Month: April 2021

2 Corinthians, Chapter 4

What I have found is that sometimes I get busy, distracted like those dogs i the Pixar classic UP shouting “Squirrel!!!” I chase the new & shiny or what I mistakenly perceive as urgent and easily turn a blind eye to the things that have brought me so much peace and growth. It’s maddening when I finally see it. My soul is (and has been) thirsty, trying to catch my eye and my attention.

Last week was Easter and during the message – I know that sounds like I am disconnected, but it’s actually quite the opposite. I prepare well so I can remain open and receptive to any promptings, which often come – so anyway, during the message I had a tremendous clarity that I absolutely believed the words I was saying. I know, I know, we hope that goes without saying, but what I mean is that because I believe, because I know this, maybe my life should be reflecting this knowing.

This revelation sounded odd to Elisha, who already thinks my life does reflect this love, this passion. But what he doesn’t see is that in my Google calendar, I have reminders for the dishes (Monday & Friday, because I love my wife) and to call my sister on Thursdays and text/call my mom every other day, and not a one for prayer or meditation. I NEVER miss a workout ever, but I sometimes “don’t have time” to sit down and read my Bible, even just 1 verse.

On the 1st of the month when I take care of the bills, the first thing I do is write a check to the Bridge. I give 1st because if I wait until the end, there won’t be “enough.” My time, though, is different. You know, I have been saying (and I said it Easter Sunday) that we settle for “table scraps” from others when we should not, but it’s those words that are haunting me because scraps of time are what I am too often tossing to God.

I suppose I shouldn’t say this out loud, or maybe this is precisely what I should say out loud. Who knows? As a lifelong over-sharer, I’ve never been great at knowing that line. This is me. So starting over Monday (faith is such a journey of starts and stops and re-starts and re-stops) I give to God right away, for as long as we want or need. And it is so great.

Sometimes we just sit, or I read and am relatively unmoved, and then sometimes I receive this beautiful peach in Paul’s 2nd letter to the Corinthians, which I’ll share with you.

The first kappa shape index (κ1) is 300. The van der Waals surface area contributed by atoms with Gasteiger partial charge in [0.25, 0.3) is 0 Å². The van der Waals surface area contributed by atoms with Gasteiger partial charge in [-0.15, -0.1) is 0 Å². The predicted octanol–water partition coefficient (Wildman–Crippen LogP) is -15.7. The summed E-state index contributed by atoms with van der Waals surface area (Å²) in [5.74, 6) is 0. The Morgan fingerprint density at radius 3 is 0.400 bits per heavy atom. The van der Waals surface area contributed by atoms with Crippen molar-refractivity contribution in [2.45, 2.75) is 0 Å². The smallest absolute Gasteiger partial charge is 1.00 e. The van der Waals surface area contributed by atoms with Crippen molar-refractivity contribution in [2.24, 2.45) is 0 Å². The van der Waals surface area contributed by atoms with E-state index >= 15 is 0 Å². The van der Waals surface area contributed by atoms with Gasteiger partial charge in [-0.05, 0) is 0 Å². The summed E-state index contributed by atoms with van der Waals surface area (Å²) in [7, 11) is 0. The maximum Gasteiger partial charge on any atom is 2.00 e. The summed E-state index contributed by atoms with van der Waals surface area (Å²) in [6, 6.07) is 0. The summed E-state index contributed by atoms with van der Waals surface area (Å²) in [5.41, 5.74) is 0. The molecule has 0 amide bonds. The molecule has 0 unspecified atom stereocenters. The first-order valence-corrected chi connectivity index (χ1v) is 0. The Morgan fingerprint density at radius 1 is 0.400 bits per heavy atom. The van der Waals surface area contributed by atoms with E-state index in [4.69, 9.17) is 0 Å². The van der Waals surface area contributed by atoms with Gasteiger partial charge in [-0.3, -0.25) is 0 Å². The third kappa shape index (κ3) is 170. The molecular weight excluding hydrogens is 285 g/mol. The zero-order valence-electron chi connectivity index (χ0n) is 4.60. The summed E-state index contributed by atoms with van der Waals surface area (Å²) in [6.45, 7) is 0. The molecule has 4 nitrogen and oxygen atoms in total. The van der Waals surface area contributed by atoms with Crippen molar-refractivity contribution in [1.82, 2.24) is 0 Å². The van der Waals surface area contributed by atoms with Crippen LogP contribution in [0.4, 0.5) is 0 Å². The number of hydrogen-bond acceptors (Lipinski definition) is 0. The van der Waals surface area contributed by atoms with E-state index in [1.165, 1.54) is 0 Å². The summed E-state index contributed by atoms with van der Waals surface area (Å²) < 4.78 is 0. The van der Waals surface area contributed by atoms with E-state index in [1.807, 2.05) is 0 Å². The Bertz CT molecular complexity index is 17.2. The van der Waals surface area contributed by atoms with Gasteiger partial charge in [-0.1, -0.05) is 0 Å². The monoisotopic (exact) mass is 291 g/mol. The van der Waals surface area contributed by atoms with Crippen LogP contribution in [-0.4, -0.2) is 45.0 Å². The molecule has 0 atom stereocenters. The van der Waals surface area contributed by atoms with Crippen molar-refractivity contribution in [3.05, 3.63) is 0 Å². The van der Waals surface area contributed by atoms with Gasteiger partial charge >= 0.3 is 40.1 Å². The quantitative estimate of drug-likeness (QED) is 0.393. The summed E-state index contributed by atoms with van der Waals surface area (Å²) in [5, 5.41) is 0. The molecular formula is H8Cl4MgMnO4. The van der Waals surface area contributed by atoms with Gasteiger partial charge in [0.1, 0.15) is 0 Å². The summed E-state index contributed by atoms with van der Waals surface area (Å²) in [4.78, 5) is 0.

[Just a side note, do you know at the end of chapter 1/beginning of chapter 2, Paul says (my paraphrase): “I didn’t come to you when I said because I didn’t want to yell at you again?” Isn’t that awesome? It’s easy to love the Bible.]

“Therefore, since God in his mercy has given us this new way, we never give up. 2 We reject all shameful deeds and underhanded methods. We don’t try to trick anyone or distort the word of God. We tell the truth before God, and all who are honest know this.

If the Good News we preach is hidden behind a veil, it is hidden only from people who are perishing. Satan, who is the god of this world, has blinded the minds of those who don’t believe. They are unable to see the glorious light of the Good News. They don’t understand this message about the glory of Christ, who is the exact likeness of God.

You see, we don’t go around preaching about ourselves. We preach that Jesus Christ is Lord, and we ourselves are your servants for Jesus’ sake. For God, who said, “Let there be light in the darkness,” has made this light shine in our hearts so we could know the glory of God that is seen in the face of Jesus Christ.

7 We now have this light shining in our hearts, but we ourselves are like fragile clay jars containing this great treasure. This makes it clear that our great power is from God, not from ourselves.

We are pressed on every side by troubles, but we are not crushed. We are perplexed, but not driven to despair. We are hunted down, but never abandoned by God. We get knocked down, but we are not destroyed. 10 Through suffering, our bodies continue to share in the death of Jesus so that the life of Jesus may also be seen in our bodies.